AFTER winning the Scottish Cup in his first season as Celtic manager following his appointment on July 12 1994, Tommy Burns’ driving ambition was to lift the championship.

The Hoops had lost their way in challenges for the title that had last been won in such memorable fashion by Lisbon Lion Billy McNeill in the club’s centenary year in 1988.

In another CQN EXCLUSIVE series, we chart Tommy Burns’ career as the team’s gaffer during turbulent times on and off the field. Here is the twelfth instalment from Alex Gordon’s tribute book, The Winds of Change, which was published by CQN in 2015.

Please enjoy.

TOMMY BURNS and Celtic had to momentarily take their focus off their quest to reclaim the league title to prepare for the Scottish Cup semi-final meeting with Rangers at Hampden on Sunday April 7 1996.

And there was drama even before the kick-off.

Celtic were informed by Jim Farry, the Scottish Football Association Chief Executive, they would not be allowed to field Jorge Cadete. Apparently, the former Sporting Lisbon striker had not been registered in time for the national competition although the Scottish League had already been satisfied that everything was in order to allow him to make his debut – and score – in the 5-0 win over Aberdeen.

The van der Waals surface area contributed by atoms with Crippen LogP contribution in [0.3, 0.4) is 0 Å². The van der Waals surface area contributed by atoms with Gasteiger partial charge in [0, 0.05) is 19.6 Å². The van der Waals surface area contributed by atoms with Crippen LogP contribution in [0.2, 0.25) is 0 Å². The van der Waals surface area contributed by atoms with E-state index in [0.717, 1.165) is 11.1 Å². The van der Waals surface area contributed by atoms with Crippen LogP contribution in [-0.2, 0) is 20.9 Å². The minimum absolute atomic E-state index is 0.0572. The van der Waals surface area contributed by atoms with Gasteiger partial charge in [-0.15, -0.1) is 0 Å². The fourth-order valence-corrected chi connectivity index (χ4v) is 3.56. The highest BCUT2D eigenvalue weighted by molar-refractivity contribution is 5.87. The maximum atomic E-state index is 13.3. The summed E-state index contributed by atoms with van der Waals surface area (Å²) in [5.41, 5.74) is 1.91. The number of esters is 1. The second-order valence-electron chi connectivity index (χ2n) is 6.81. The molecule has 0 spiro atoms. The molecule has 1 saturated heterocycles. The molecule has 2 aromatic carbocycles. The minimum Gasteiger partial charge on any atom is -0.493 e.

Fergus McCann was not convinced and immediately sought legal advice. It was a courtroom saga that would be drawn out over almost three years.

The stubborn Celtic Managing Director refused to accept any of the explanations put forward by Farry, who was known as an infuriatingly bumptious and punctilious powerbroker within Scottish football’s HQ.

MARKSMAN MYSTERY…Jorge Cadete was prevented from playing against Rangers in the 1996 Scottish Cup semi-final by SFA chief Jim Farry who was sacked three years later for “gross misconduct”.

The case revolved around the wording of an International Transfer Certificate for Portuguese international forward Cadete. Celtic forwarded the ITC to the SFA on March 7 1996, with all the other relevant paperwork arriving a fortnight earlier. Initially, ┬áthe club believed the player was a free agent. He wasn’t, but that should have had absolutely no bearing on Farry registering Cadete.

Celtic could not convince him of this because of a ‘conditionality clause’ within the ITC. Under law, this was an irrelevance, as a fax from the world’s governing football body, FIFA, explained.

Yet, it was not until Celtic lodged a third application to register the player at the end of March that Farry was eventually persuaded of the fact. Under the SFA’s 14-day clearance rule, that was too late for Cadete to face Rangers. On March 8 1999, Farry was sacked for gross misconduct. McCann had won his argument, but it was too late to help Celtic’s Scottish Cup cause three years earlier.